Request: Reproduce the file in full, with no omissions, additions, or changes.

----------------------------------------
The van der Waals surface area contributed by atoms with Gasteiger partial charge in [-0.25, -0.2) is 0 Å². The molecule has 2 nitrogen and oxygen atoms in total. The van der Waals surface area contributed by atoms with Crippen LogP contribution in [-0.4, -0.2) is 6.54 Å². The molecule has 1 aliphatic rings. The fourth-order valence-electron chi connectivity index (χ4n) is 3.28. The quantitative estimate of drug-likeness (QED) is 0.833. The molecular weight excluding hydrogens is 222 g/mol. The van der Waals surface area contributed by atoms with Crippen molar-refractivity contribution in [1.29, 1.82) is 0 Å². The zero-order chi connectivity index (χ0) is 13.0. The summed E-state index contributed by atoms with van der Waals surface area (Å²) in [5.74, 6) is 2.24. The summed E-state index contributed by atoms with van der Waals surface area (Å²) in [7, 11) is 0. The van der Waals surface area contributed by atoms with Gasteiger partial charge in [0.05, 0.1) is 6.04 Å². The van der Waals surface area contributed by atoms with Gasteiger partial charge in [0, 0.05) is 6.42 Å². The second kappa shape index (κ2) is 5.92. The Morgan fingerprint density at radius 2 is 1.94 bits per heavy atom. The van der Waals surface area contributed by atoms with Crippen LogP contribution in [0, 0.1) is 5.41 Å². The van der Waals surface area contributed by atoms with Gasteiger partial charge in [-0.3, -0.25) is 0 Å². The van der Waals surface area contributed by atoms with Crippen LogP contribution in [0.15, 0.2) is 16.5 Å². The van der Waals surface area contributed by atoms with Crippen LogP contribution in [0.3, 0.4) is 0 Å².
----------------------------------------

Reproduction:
The van der Waals surface area contributed by atoms with Gasteiger partial charge in [-0.25, -0.2) is 0 Å². The molecule has 2 nitrogen and oxygen atoms in total. The van der Waals surface area contributed by atoms with Crippen LogP contribution in [-0.4, -0.2) is 6.54 Å². The molecule has 1 aliphatic rings. The fourth-order valence-electron chi connectivity index (χ4n) is 3.28. The quantitative estimate of drug-likeness (QED) is 0.833. The molecular weight excluding hydrogens is 222 g/mol. The van der Waals surface area contributed by atoms with Crippen molar-refractivity contribution in [1.29, 1.82) is 0 Å². The zero-order chi connectivity index (χ0) is 13.0. The summed E-state index contributed by atoms with van der Waals surface area (Å²) in [5.74, 6) is 2.24. The summed E-state index contributed by atoms with van der Waals surface area (Å²) in [7, 11) is 0. The van der Waals surface area contributed by atoms with Gasteiger partial charge in [0.05, 0.1) is 6.04 Å². The van der Waals surface area contributed by atoms with Gasteiger partial charge in [0, 0.05) is 6.42 Å². The second kappa shape index (κ2) is 5.92. The Morgan fingerprint density at radius 2 is 1.94 bits per heavy atom. The van der Waals surface area contributed by atoms with Crippen LogP contribution in [0, 0.1) is 5.41 Å². The van der Waals surface area contributed by atoms with Gasteiger partial charge in [-0.3, -0.25) is 0 Å². The van der Waals surface area contributed by atoms with Crippen LogP contribution in [0.15, 0.2) is 16.5 Å². The van der Waals surface area contributed by atoms with Crippen LogP contribution in [0.3, 0.4) is 0 Å².